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Bekir Karlik and A. Vehbi Olgac

International Journal of Artificial Intelligence And Expert Systems (IJAE), Volume (1): Issue (4) 116

FIGURE 6:100 Iterations - 10 Hidden Neurons - Bi-Polar Sigmoid

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Bekir Karlik and A. Vehbi Olgac

International Journal of Artificial Intelligence And Expert Systems (IJAE), Volume (1): Issue (4) 117

FIGURE 7:100 Iterations - 10 Hidden Neurons - Uni-Polar Sigmoid

FIGURE 8:100 Iterations - 10 Hidden Neurons - Tangent Hyperbolic

We used the same number of hidden neurons (10 nodes) and iterations (100 iterations) tocompare the differences between the activation functions used above. It is also requires lessnumber of iterations.

FIGURE 9:100 Iterations - 10 Hidden Neurons - Conic Section

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Bekir Karlik and A. Vehbi Olgac

International Journal of Artificial Intelligence And Expert Systems (IJAE), Volume (1): Issue (4) 118

FIGURE 10:100 Iterations - 10 Hidden Neurons RBF

According to the Figures from 6 through 15, we found Conic Section function the best activationfunction for training. Moreover, it requires less number of iterations than the other activationfunctions to solve the non-linear problems. However, with regard to testing, we found that theaccuracy of Tanh activation function was much better than CSF and the other activationfunctions. This situation explains that total Mean Square Error (MSE) according to iterationscannot determine the network accuracy. Hence, we can obtain the real accuracy results upontesting.

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Bekir Karlik and A. Vehbi Olgac

International Journal of Artificial Intelligence And Expert Systems (IJAE), Volume (1): Issue (4) 120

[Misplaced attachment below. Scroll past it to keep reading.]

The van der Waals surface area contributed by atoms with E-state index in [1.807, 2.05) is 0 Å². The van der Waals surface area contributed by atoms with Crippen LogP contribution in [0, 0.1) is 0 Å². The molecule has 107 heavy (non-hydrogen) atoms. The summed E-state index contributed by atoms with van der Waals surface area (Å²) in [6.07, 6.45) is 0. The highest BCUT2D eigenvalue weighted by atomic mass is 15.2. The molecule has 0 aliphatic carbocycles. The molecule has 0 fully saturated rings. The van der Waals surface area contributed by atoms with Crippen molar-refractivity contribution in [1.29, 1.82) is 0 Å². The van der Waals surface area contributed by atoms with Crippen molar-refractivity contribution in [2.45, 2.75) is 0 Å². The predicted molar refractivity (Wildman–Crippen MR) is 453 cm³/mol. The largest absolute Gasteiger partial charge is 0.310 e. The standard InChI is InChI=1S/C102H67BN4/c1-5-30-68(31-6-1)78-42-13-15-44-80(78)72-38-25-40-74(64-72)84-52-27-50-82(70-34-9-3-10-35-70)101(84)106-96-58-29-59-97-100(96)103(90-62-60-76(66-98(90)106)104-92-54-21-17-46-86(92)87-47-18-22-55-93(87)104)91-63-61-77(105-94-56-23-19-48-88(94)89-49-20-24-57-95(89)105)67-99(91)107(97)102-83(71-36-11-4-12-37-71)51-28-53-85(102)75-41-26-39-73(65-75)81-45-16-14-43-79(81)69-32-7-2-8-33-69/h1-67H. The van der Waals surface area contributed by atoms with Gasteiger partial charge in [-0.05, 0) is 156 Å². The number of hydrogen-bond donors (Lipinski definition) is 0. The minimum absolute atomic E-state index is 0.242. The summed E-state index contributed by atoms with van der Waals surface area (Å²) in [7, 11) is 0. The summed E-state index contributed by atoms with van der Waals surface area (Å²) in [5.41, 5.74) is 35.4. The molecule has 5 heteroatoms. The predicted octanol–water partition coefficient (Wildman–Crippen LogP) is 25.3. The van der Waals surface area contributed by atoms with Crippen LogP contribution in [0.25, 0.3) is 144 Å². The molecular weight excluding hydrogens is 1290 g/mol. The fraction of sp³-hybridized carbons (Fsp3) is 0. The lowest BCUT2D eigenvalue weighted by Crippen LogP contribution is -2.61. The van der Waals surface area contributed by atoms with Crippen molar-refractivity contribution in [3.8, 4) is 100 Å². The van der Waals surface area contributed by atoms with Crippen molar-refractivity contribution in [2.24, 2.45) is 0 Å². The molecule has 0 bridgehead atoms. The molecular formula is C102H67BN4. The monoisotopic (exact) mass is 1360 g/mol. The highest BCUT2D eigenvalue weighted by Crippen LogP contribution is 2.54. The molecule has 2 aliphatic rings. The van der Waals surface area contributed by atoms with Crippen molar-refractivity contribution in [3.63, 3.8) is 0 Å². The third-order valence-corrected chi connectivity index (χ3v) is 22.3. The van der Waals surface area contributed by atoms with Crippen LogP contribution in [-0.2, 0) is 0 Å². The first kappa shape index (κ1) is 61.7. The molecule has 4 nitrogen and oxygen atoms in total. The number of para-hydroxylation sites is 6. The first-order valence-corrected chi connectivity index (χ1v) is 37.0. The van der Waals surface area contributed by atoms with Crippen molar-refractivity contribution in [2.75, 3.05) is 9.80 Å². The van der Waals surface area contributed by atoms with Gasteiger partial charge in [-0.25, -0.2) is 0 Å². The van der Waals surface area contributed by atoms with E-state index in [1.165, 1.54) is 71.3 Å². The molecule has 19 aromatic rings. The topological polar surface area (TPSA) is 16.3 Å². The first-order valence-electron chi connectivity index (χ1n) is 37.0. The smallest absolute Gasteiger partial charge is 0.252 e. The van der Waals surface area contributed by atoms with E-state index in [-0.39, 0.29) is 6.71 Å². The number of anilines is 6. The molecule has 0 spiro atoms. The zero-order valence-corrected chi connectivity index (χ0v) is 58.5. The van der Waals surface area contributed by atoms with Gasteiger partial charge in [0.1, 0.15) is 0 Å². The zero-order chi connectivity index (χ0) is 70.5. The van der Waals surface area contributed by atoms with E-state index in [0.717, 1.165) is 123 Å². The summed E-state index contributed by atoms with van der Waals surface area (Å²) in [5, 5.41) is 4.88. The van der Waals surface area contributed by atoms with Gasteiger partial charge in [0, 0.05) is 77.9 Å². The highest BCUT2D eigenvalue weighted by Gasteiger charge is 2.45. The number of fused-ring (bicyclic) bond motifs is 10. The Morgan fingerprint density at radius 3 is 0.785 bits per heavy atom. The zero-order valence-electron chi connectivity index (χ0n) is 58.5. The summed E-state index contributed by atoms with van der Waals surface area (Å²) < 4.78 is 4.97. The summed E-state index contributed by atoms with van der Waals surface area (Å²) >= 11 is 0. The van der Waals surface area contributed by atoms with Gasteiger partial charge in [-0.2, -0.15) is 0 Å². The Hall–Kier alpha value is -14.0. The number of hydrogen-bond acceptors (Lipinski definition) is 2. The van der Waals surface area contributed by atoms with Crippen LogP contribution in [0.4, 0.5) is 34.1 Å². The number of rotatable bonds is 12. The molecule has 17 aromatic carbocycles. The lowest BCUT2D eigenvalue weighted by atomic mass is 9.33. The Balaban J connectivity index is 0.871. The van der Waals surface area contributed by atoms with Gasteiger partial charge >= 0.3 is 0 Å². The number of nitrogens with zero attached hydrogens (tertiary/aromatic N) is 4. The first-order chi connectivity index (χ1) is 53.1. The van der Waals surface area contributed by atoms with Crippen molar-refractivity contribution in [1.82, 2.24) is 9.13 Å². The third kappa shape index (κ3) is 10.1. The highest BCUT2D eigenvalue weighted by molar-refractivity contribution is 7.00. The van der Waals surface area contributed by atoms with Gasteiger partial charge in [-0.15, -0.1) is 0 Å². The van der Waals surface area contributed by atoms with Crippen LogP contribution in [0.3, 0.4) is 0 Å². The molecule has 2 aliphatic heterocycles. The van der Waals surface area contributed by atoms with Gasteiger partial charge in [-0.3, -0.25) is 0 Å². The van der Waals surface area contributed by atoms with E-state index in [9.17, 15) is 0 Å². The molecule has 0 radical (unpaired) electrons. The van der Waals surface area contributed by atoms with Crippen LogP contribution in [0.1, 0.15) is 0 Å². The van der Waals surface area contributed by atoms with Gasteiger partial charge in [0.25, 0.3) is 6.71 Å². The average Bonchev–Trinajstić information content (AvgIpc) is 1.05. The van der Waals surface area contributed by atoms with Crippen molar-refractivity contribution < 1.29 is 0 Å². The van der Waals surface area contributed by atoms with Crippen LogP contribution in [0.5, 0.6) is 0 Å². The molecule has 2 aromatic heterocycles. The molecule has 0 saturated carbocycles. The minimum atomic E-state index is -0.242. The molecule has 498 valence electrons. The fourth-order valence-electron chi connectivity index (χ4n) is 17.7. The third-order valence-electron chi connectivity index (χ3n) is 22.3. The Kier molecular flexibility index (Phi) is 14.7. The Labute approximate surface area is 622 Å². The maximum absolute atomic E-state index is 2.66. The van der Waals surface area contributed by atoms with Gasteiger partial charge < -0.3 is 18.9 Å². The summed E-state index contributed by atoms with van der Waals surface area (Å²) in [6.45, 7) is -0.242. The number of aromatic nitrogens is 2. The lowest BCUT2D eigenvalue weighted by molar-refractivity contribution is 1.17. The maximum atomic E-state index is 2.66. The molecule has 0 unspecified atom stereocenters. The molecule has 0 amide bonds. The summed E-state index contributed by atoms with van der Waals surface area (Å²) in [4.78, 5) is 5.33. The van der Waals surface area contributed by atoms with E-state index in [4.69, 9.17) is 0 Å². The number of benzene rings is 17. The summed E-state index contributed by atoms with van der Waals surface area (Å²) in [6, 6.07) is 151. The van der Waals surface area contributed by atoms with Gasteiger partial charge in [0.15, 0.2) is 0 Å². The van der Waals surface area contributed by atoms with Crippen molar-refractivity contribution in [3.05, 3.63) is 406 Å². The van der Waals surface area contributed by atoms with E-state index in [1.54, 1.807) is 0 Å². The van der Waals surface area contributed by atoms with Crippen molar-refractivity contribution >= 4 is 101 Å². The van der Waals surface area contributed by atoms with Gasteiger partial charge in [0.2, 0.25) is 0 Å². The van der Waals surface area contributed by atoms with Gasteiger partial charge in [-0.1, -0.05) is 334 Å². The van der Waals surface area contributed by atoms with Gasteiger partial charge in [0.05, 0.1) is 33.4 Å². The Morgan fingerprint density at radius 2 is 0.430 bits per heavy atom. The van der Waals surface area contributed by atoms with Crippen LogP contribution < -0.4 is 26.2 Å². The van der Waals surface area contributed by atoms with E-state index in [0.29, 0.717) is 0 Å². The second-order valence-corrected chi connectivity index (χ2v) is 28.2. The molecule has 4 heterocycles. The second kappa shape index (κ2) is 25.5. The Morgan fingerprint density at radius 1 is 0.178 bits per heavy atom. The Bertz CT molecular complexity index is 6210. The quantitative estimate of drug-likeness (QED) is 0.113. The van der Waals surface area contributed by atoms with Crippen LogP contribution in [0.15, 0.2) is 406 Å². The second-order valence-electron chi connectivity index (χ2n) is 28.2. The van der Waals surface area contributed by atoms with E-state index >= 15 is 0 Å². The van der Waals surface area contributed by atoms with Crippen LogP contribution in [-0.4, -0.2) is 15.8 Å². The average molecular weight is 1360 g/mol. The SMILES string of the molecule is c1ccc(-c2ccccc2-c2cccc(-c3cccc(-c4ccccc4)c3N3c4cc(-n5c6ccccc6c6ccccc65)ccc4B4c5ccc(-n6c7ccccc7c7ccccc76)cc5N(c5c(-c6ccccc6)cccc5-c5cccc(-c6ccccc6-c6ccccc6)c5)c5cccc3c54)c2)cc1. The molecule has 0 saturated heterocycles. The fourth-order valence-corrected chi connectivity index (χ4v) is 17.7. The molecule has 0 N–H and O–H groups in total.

FIGURE 13:500 Iterations - 40 Hidden Neurons - Tangent Hyperbolic

FIGURE 14:500 Iterations - 40 Hidden Neurons - Conic Section

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International Journal of Artificial Intelligence And Expert Systems (IJAE), Volume (1): Issue (4) 121

FIGURE 15:500 Iterations - 40 Hidden Neurons RBF

According to the first five graphics generated by the same iteration numbers and the samenumber of neurons in the hidden layer, the Tangent Hyperbolic Activation function resulted in themost successful one for all the test parameters. Conic Section Function and Radial BasisFunction were not able to successfully use the data type and the network parameters. Thesecond group of result graphs is similar to the first group. But, the accuracy of the algorithms wasobserved to increase for the sigmoid and tangent hyperbolic functions. The rest of the functionsused in this study were not successful and not accurate enough in this group. Table 1 showsthose total accuracy and error values for the testing phase.

100 Iterations10 Hidden Neurons

500 Iterations40 Hidden Neurons

Error Accuracy (%) Error Accuracy (%)Bi-Polar S. 0,056 93 0,034 89

Uni-Polar S. 0,026 92 0,006 88Tanh 0,025 95 0,002 99Conic 0,001 34 0,045 23RBF 0,003 30 0,001 19

TABLE 1:Results of the testing phase